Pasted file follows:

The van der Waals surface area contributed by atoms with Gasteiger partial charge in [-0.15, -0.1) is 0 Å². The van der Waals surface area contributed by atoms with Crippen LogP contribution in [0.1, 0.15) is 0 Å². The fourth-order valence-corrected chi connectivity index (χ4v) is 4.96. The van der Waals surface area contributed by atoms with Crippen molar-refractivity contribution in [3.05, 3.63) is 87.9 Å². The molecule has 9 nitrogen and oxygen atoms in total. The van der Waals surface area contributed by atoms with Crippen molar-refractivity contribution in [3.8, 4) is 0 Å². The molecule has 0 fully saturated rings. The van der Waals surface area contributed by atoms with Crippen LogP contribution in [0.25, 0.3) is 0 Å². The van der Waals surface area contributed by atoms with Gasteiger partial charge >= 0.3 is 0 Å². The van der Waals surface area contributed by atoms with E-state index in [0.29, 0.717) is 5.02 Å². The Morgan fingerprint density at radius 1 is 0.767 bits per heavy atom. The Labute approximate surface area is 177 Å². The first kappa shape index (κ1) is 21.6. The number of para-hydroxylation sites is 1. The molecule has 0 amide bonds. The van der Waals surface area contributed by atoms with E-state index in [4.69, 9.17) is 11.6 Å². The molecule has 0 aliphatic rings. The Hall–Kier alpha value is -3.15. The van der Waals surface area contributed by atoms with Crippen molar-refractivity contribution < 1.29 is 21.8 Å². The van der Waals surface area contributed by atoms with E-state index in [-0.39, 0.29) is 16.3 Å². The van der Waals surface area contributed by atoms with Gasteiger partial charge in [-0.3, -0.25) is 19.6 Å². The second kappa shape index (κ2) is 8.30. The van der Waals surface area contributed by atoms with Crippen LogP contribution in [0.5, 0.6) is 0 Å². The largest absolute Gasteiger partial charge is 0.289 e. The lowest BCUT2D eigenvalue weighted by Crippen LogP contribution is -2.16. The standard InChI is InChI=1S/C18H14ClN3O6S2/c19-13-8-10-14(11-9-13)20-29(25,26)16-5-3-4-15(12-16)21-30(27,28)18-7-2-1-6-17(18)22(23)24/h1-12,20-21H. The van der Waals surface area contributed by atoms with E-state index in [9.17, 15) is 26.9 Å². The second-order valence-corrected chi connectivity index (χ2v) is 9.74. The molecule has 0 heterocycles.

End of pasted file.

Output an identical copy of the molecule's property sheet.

The van der Waals surface area contributed by atoms with Gasteiger partial charge in [-0.15, -0.1) is 0 Å². The van der Waals surface area contributed by atoms with Crippen LogP contribution in [0.1, 0.15) is 0 Å². The fourth-order valence-corrected chi connectivity index (χ4v) is 4.96. The van der Waals surface area contributed by atoms with Crippen molar-refractivity contribution in [3.05, 3.63) is 87.9 Å². The molecule has 9 nitrogen and oxygen atoms in total. The van der Waals surface area contributed by atoms with Crippen molar-refractivity contribution in [3.8, 4) is 0 Å². The molecule has 0 fully saturated rings. The van der Waals surface area contributed by atoms with Crippen LogP contribution in [0.25, 0.3) is 0 Å². The van der Waals surface area contributed by atoms with Gasteiger partial charge >= 0.3 is 0 Å². The van der Waals surface area contributed by atoms with E-state index in [0.29, 0.717) is 5.02 Å². The Morgan fingerprint density at radius 1 is 0.767 bits per heavy atom. The Labute approximate surface area is 177 Å². The first kappa shape index (κ1) is 21.6. The number of para-hydroxylation sites is 1. The molecule has 0 amide bonds. The van der Waals surface area contributed by atoms with E-state index in [4.69, 9.17) is 11.6 Å². The molecule has 0 aliphatic rings. The Hall–Kier alpha value is -3.15. The van der Waals surface area contributed by atoms with Crippen molar-refractivity contribution < 1.29 is 21.8 Å². The van der Waals surface area contributed by atoms with E-state index in [-0.39, 0.29) is 16.3 Å². The van der Waals surface area contributed by atoms with Gasteiger partial charge in [-0.3, -0.25) is 19.6 Å². The second kappa shape index (κ2) is 8.30. The van der Waals surface area contributed by atoms with Crippen LogP contribution in [0.5, 0.6) is 0 Å². The largest absolute Gasteiger partial charge is 0.289 e. The lowest BCUT2D eigenvalue weighted by Crippen LogP contribution is -2.16. The standard InChI is InChI=1S/C18H14ClN3O6S2/c19-13-8-10-14(11-9-13)20-29(25,26)16-5-3-4-15(12-16)21-30(27,28)18-7-2-1-6-17(18)22(23)24/h1-12,20-21H. The van der Waals surface area contributed by atoms with E-state index in [9.17, 15) is 26.9 Å². The second-order valence-corrected chi connectivity index (χ2v) is 9.74. The molecule has 0 heterocycles.